Diabetes and Blocked Arteries: New Research

Diabetes and Blocked Arteries: New Research: USNews.com reports that there is now substantial evidence to indicate a specific treatment preference in diabetics with heart conditions. Let’s take a look at the two prevailing types of procedures when arteries clog.

Angioplasty
The National Heart, Lung, and Blood Institute define this process as, “A medical procedure in which a balloon is used to open a blockage in a coronary (heart) artery narrowed by atherosclerosis. This procedure improves blood flow to the heart.”

Heart Bypass
MedlinePlus defines this procedure as one that, “Creates a new route, called a bypass, for blood and oxygen to reach your heart. It is done to fix problems caused by coronary artery disease (CAD), in which the arteries that lead to your heart are partly or totally blocked.”

Which is better for diabetics?
A recent report authored by Dr. Mark Hlatky of Stanford University suggests that after the age of 65 a heart bypass is a highly preferred method of treating blocked arteries among diabetics. The USNews.com article indicates, “People with diabetes were 30 percent less likely to die if they had bypass surgery rather than PCI (Percutaneous coronary intervention). People 65 and older who had bypass surgery had a mortality rate of 20 percent, compared with 24 percent for PCI.”



One potential reason these statistics may be true is that in diabetics the blood vessels can become brittle and an angioplasty may actually serve to harm the vessels to a greater degree than a traditional bypass. Another potential possibility is that many individuals over the age of 65 have more extensive blockage and bypass surgery is generally viewed as most effective in treating this scenario.

This research data is important to a new paradigm in thinking when it comes to managed care. This approach is known as comparative effectiveness research. The goal of this type of study is to find the most effective treatment. This has the potential to decrease the long-term health care costs by looking at the bigger picture and not always the short-term solution. In fact the recent government stimulus package contained over a billion dollars dedicated to research using comparative effectiveness. The goal is to help reduce health care spending by managing long-term needs.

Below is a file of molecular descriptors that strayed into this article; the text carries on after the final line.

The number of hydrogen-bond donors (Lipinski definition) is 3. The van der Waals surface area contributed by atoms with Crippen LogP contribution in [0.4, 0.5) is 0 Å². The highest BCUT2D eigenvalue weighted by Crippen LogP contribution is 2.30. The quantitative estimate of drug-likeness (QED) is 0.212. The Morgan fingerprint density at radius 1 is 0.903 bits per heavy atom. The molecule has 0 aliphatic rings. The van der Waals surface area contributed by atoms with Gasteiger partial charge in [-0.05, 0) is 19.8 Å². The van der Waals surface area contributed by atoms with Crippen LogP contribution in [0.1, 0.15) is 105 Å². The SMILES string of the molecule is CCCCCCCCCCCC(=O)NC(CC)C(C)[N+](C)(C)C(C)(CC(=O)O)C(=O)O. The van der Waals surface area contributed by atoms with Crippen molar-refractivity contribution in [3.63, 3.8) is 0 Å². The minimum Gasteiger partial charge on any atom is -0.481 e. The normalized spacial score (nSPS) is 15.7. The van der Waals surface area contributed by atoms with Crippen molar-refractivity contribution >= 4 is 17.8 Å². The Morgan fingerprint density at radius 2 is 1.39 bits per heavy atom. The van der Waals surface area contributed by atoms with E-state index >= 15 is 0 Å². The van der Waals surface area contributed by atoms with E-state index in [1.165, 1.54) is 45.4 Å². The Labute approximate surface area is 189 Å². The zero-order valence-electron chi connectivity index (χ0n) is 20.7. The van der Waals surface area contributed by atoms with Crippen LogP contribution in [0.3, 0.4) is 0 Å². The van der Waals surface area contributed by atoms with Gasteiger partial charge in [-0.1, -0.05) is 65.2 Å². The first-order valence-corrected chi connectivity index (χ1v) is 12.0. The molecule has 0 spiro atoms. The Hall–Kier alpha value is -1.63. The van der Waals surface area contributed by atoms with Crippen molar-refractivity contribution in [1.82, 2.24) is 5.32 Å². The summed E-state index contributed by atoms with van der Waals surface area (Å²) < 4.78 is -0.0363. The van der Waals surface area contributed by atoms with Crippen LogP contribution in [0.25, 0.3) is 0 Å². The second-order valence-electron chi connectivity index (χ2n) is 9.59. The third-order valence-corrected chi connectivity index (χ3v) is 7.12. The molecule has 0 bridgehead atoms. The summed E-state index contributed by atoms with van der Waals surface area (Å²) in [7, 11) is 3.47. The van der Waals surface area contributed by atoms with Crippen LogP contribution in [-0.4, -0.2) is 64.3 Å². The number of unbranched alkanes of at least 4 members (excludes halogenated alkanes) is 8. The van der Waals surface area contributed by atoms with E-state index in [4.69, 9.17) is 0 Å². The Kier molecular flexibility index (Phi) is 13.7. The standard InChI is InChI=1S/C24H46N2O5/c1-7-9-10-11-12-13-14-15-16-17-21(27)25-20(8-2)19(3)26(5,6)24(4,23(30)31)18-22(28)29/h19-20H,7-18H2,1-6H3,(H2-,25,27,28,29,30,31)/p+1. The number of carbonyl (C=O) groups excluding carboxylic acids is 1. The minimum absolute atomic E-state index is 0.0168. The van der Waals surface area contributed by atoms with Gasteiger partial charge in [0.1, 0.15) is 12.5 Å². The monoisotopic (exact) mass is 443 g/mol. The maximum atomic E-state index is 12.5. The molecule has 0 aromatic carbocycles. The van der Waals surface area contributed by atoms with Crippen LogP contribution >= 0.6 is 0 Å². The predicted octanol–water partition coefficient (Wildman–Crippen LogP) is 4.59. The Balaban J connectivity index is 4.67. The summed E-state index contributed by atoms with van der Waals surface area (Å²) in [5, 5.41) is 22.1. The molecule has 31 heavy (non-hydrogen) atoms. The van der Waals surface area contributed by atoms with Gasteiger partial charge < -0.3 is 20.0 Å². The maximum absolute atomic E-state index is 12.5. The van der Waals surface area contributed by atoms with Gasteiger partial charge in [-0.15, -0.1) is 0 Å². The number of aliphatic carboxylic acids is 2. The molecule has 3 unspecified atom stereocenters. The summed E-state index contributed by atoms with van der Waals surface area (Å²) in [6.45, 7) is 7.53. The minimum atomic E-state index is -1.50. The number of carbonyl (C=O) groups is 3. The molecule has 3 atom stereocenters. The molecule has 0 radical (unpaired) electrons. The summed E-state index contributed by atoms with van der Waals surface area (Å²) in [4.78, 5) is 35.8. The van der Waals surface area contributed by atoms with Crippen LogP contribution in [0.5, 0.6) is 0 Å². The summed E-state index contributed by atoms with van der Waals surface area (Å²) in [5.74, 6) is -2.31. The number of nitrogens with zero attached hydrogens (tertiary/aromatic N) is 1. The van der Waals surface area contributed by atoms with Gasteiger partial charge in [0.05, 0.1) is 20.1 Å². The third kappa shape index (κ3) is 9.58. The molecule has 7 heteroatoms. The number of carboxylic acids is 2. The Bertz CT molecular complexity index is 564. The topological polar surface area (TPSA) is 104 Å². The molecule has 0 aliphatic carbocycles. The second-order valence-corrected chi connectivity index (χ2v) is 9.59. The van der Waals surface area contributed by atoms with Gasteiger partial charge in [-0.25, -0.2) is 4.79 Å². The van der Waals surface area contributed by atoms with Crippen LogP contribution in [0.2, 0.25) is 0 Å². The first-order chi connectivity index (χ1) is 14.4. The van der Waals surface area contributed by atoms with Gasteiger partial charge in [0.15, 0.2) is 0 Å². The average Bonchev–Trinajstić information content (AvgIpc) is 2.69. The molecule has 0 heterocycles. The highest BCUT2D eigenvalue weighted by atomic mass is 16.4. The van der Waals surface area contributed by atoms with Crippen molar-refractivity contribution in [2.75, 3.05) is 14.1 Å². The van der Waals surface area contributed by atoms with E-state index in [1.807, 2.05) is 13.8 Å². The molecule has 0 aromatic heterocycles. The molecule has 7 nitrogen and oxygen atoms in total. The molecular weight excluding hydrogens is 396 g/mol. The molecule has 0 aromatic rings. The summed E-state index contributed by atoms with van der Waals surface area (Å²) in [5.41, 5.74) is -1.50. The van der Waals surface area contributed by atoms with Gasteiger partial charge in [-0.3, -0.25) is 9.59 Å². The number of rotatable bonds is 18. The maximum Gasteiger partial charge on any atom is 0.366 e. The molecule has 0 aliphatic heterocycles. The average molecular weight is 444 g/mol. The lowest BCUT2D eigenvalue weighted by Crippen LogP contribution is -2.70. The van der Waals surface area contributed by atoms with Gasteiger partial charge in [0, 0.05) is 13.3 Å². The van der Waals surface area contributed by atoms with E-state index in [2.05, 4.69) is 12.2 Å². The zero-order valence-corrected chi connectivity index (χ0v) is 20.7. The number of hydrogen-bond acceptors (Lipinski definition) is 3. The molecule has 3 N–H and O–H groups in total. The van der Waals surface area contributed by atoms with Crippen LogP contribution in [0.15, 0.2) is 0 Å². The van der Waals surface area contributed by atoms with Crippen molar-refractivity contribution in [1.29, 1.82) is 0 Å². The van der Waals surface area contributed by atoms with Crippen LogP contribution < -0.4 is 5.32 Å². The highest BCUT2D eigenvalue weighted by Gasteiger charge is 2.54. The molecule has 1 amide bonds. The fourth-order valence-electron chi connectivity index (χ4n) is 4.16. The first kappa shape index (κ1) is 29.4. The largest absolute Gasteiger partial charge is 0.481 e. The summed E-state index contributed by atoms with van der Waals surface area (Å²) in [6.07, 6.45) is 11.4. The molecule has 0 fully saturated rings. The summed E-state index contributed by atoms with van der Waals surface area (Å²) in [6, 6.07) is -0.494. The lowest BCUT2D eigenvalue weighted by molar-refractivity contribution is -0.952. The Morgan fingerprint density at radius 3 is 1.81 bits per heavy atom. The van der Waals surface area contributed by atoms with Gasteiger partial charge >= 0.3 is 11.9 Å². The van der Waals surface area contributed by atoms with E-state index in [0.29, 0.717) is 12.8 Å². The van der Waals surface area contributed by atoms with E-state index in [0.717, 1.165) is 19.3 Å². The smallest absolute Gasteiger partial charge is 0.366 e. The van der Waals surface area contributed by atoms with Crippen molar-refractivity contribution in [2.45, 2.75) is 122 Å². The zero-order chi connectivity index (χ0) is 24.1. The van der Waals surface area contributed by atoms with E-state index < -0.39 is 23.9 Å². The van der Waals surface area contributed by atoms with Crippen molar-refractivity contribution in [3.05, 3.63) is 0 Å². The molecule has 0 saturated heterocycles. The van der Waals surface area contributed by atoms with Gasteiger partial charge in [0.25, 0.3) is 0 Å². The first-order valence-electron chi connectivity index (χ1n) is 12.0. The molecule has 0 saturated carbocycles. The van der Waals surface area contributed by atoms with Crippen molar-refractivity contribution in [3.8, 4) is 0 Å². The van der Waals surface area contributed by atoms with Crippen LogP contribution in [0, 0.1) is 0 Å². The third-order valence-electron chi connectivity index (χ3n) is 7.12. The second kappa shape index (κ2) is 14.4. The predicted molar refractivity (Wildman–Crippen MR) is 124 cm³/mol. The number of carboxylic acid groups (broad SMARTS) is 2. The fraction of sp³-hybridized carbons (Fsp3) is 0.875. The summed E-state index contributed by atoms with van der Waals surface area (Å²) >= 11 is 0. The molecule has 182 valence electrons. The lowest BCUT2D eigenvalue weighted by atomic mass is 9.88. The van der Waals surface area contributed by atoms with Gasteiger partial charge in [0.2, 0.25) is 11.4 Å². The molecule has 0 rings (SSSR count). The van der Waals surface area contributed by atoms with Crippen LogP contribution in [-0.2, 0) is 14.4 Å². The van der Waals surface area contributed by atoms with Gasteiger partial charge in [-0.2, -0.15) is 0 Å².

Interestingly there is only a .5% difference between mortality rates in patients that undergo a heart bypass and those who opt for an angioplasty.

It should be noted that this study was built on two factors – age and diabetes. For patients who do not have diabetes the findings may not be applicable.

MedPageToday.com reported that Dr. David P. Taggart, M.D., Ph.D., of Oxford University offered his own bullet points related to the findings.

  • For patients with less severe one-vessel or two-vessel disease and normal left ventricular function, “there is little prognostic benefit from any intervention over optimum medical therapy,” and those without diabetes who do need intervention get no obvious survival advantage with either PCI or CABG.
  • For patients with more severe coronary artery disease and especially those with diabetes, CABG is superior in terms of survival and freedom from reintervention.
  • For interventions in more complex coronary artery disease, a multidisciplinary team approach should be standard of care “to ensure transparency, real patient’s choice, and genuine informed consent in the decision-making process.”
  • For elective patients, angiography needs to be separated from intervention “to allow appropriate time to make a truly informed decision.”

This news should allow you to engage in meaningful dialogue with your health care provider should you be diagnosed with artery blockage.